I was judging the utilities category and by all accounts got lucky, as my fellow judges in other categories had not enjoyed the high quality and interesting submissions I reviewed. The winner in this category was Ovo, an energy supplier that only has 40,000 customers, but this far exceeded their target of 8,000 and although they were honest enough to admit that competitive pricing had played it’s part, it was easy to see why customers would flock to this brand.

Ovo’s business is built upon a principle of being trusted by customers, something the founder believed was missing in the industry. It was interesting listening to the special investigations unit at EON talking about the issues the industry faces that are not of the current owners making. I hadn’t realised that before privatisation, different regions installed different meters. This meant that only one company would have engineers familiar with a specific meter and so now that we can choose our energy provider, it is possible that they do not have the skills to support the equipment in our homes and businesses. buying skills in from a competitor is not a recipe for good customer experience.

In spite of the difficulties in the industry, what set Ovo apart was that customer centricity drives the entire business. They are not about one department, with exceptional individuals delivering a great service, they are about customer insight driven decision making and empowered employees from top to bottom. This distinction is what separated the category I judged, and came through throughout the day.

The UK Customer Experience Awards are only two years old and are trying to establish a wider picture than just customer service awards. However, the room was dominated by customer service people, so much so that even our host, Don Hales had to correct himself after uttering “service” after “customer” instead of experience. But the motivation is right and if organisations Can be encouraged to consider how service supports the experience customers have then the transition period is worthwhile.

I haven’t bought a news paper in years but I buy The Times daily

I am now totally convinced that digital publications will be the salvation of the news print industry. I haven’t paid for a paper in years but now read The Times every day on my iPad and have subscribed to the digital package that offers web access plus The Times and Sunday Times for £2 per week.

The secret to sustainability by consumers comes from a change in habits because of your product or service and The Times iPad addition has definitely achieved that. My morning routine has now been adapted to ensure that my daily “paper” has been downloaded and the pictures are available for my commute.

Sainsbury’s combines HR with Customer Service

This week’s People Management magazine, the HR magazine of CIPD, featured an interview with Gwyn Burr, Sainsbury’s “Customer Service and Colleague Director” in which she described the changes t the organisation since she undertook the combined role in July 2010. The role was designed by Sainsbury’s CEO Justin King specifically so that Burr could “maximise her experience and personal strengths” and I wonder if it is due to an even wider opportunity that he has seen.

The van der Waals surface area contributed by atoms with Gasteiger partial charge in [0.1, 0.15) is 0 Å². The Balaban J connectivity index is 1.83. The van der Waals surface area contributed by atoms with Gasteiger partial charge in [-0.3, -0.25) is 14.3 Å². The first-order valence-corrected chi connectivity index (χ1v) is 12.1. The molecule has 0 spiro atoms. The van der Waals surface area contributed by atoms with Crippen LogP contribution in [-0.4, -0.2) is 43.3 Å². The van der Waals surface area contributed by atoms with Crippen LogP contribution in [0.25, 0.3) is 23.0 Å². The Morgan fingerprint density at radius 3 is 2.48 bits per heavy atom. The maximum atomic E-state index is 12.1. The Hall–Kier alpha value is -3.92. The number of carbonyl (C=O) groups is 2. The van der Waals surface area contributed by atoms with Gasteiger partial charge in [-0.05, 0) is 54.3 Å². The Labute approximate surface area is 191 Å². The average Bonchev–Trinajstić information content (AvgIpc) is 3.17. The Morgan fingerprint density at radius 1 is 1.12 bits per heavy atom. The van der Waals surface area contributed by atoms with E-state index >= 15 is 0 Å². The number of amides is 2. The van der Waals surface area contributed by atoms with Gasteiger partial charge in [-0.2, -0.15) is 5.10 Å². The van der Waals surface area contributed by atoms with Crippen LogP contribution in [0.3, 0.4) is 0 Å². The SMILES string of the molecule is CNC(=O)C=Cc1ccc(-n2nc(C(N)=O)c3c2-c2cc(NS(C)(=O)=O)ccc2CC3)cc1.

Many of the areas that Burr speaks about in the interview concern her commercial skills and how these are being leveraged into HR. There is also reference to customer focussed activities that are being repurposed for colleague initiatives and mention of touch-points with customers. If the move was born of pragmatism and promoting a talented individual only I would be surprised because I think it could be an inspired decision that takes HR in a direction I have long thought it should go – Customer Experience.

So much of customer experience excellence is about the strategy surrounding and the management of the touch-points that exist between organisations and their customers. Many of these touch-points are at the mercy of individuals within the organisation who are both expensive, compared to self-service, and unpredictable. What better way to align HR strategy with customer strategy than by bringing the two together?

I attended an event recently where research was presented by Gallup that highlighted the relationship between employee engagement and customer engagement. Organisations that had either only good customer or employee engagement performed at about the same level but those that had both out-performed the others by a factor of 2:1 (or thereabouts). That might seem obvious but what was interesting was that companies that had neither good customer engagement nor employee engagement performed better than those with only good performance in one area – customer or employee engagement.

Sainsbury’s has just focussed on customer services and HR at this stage but I wonder whether they will go further and widen the responsibilities if the initiative is a success? Should they or is there the potential for stripping some of the primary value away from marketing? I’d be interested in views on this.